The  following  night's  contribution  to  Rock  Week  was  a  documentary  on  the  legendary  late  60s  band  The  Doors.  Although  the  subtitle  is  the  same  as  Jerry  Hopkins '  bestselling  book  on  the  band  in  1980,   I'm  not  sure  how  this  programme  related  (  if  at  all  )   to  the  video  released  at  the  same  time  since  that  ran  for  an  hour  and  this  was   only  40  minutes.

This  one  had  much  more  significance  for  my  sister  who  became  a  big  fan  of  the  band  after  this  broadcast. How  much  of  that  was  down  to  the  music  and  how  much  to  Jim  Morrison's  erm  "crotch  appeal "  I  wouldn't  like  to  hazard  a  guess. I  was  and  remain  more  ambivalent  about  them. I  love  Ray  Manzarek's  jazzy  instrumental  breaks  but  I  find  it  difficult   to  get  past  those  pretentious  lyrics. Still,  they  were  never  boring  and  this  documentary  captured  their  moment  in  time  pretty  well.

Sunday, 18 December 2016

563 The Jam at Bingley Hall

First  viewed : 31  August  1982

BBC  Two's  Rock  Week  continued  the  following  night  with  highlights  of  a  Jam  gig  from earlier  in  the  year  in  Birmingham. This  was  part  of  the  The  Gift   tour  so  there  were additional  musicians  tucked  discreetly  in  the  wings  behind  the  core  trio.

I've  written  extensively  about  The  Jam  on   my  music  blogs  and  have  little  more  to add  here beyond  noting  how  tight  they  were  by  this  stage  and  how  exclusively  male  their  following appeared  to  be. There  was  hardly  a  female  to  be  seen  in  the  audience  shots.

Saturday, 17 December 2016

562 Squeeze

First  viewed :  30  August  1982

The  Bank  Holiday  Rock  Night  concluded  with  a  live  broadcast  from  a  Squeeze  gig  at  the  Regal  Theatre, Hitchin,  introduced  by  David  Hepworth. Squeeze  had  been  my  favourite  band  in  the  late  seventies  and  they  were  probably  my  sister's  at  the  time   so  we  both  looked  forward  to  this  one.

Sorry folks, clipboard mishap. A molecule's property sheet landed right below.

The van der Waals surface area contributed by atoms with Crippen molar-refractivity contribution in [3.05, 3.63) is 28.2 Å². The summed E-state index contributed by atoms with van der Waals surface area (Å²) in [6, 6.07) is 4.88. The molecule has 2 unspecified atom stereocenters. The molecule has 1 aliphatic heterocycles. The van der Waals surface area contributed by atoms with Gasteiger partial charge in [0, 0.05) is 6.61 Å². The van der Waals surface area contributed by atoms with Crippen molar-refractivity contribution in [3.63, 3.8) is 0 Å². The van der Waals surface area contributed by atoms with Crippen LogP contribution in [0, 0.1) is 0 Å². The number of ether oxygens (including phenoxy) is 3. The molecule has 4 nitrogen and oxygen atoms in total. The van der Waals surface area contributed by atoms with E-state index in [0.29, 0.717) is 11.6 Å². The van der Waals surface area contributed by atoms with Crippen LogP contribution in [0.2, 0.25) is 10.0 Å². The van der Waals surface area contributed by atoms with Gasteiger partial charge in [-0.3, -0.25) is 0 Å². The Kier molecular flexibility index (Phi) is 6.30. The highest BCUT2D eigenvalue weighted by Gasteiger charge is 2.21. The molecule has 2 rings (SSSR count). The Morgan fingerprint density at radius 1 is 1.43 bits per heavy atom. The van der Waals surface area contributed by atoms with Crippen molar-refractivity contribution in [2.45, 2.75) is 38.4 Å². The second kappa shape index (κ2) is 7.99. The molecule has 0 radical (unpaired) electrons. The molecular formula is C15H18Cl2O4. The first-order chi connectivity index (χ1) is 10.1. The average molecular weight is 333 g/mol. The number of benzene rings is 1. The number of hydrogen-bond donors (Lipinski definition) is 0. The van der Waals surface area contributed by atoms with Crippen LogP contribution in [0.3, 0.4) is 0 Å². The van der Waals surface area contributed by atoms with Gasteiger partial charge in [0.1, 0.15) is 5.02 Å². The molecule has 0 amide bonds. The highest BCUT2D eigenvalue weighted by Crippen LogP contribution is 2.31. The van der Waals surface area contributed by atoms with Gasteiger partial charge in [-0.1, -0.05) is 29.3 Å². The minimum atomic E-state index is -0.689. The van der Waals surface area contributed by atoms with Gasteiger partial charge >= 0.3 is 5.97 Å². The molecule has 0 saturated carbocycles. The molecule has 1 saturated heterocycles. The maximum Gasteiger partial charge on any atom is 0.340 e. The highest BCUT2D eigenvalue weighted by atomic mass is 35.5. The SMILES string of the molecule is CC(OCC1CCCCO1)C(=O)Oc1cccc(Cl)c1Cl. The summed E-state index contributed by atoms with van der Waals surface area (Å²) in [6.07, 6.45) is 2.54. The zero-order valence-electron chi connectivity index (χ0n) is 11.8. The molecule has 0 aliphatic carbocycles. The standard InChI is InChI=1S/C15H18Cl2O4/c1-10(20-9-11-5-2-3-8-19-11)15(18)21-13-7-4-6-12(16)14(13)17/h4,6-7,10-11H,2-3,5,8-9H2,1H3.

There  were  two  downsides  to  seeing  the  band  at  this  point  in  time, just  a  few  weeks  before  they  announced  they  were  splitting  up. Firstly,  neither  Jools  Holland  nor  Paul  Carrack  were  on  the  keyboards. Don  Snow  had  the  musical  chops  but  his  predecessors  had  brought  some  personality  to  their  live  shows. Secondly,  they  were  touring  a  duff  album  in  Sweets  For  My  Stranger  and  so  the  setlist  contained  a  few  duds.

Unlike  the  Genesis  concert  we  were  familiar  with  most  of  the  material  and  the  band  were  very  proficient  but  somehow  there  was  a  spark  missing. Both  of  us  agreed  that  The  Specials  gig  had  been  better.

Friday, 16 December 2016

561 Genesis in Concert

First  viewed  :  30  August  1982

Following  on  from  Mick  were  edited  highlights  of  a  Genesis  concert  ( 45  minutes  from  a  two  and  a  half  hour  gig ). The  concert  filmed  was  the  7  May  1980  gig  at  the  London  Lyceum   as  part  of  the  tour  to  promote  the  Duke  album. This  was  just  before  Phil  Collins   broke  out  as  a  solo  performer  but  they  were  on  an  upward  trajectory  nonetheless.

I  had  some  time  for   Genesis  as  they'd  recently  put  out  some  a  couple  of  very  good  singles  in  "Follow  You  Follow  Me"  and  "Turn  It  On  Again"  but  I  didn't  have  any  of  their  albums. The  songs  featured  were  nearly  all  unfamiliar  to  me   and  live, this  version  of  Genesis  , had  only  one  person  with  any  stage  presence. Tony  Banks. Mike  Rutherford  and  their  touring  appendices,    Daryl  Stuermer  and  Chester  Thompson  had  the  combined  charisma  of  a cauliflower. Therefore  this  was  of  only  mild  interest.

Thursday, 15 December 2016

560 The Visitor

First  viewed : 30  August  1982

The  next  few  posts  will  be  short  and  easy. For  the  first  time  BBC2  gave  most  of  the  1982  August  Bank  Holiday  afternoon   and  evening  to  rock  music  linked  together  by  David  Hepworth  and  Mark  Ellen. After  a  screening  of  Jailhouse  Rock   and  a  welcome  repeat  of  The  Specials's  Rock  Goes  To  College  gig, the  next  programme  was  a  documentary  about  Mick  Fleetwood's  trip  to  Ghana  to  record  with  some  Aftrican  musicians  for  his  1981  solo  album  The  Visitor.  It  reached  number  43  in  the  States  but  bombed  completely  over  here  as  drummers'  solo  albums  tend  to  do  ( don't  bother  to remind  me  of  the  obvious  exception - he's  up  next  ! )

At  this  point  in  time  I  wasn't  very  interested  in  the  Mac  but , whatever  his  shortcomings  as  an  MC, Fleetwood  is  a  nice, well-meaning  guy  and  this  was  diverting   enough  to  keep  us  watching.

Wednesday, 14 December 2016

559 An Inspector Calls

First  viewed : 17  August  1982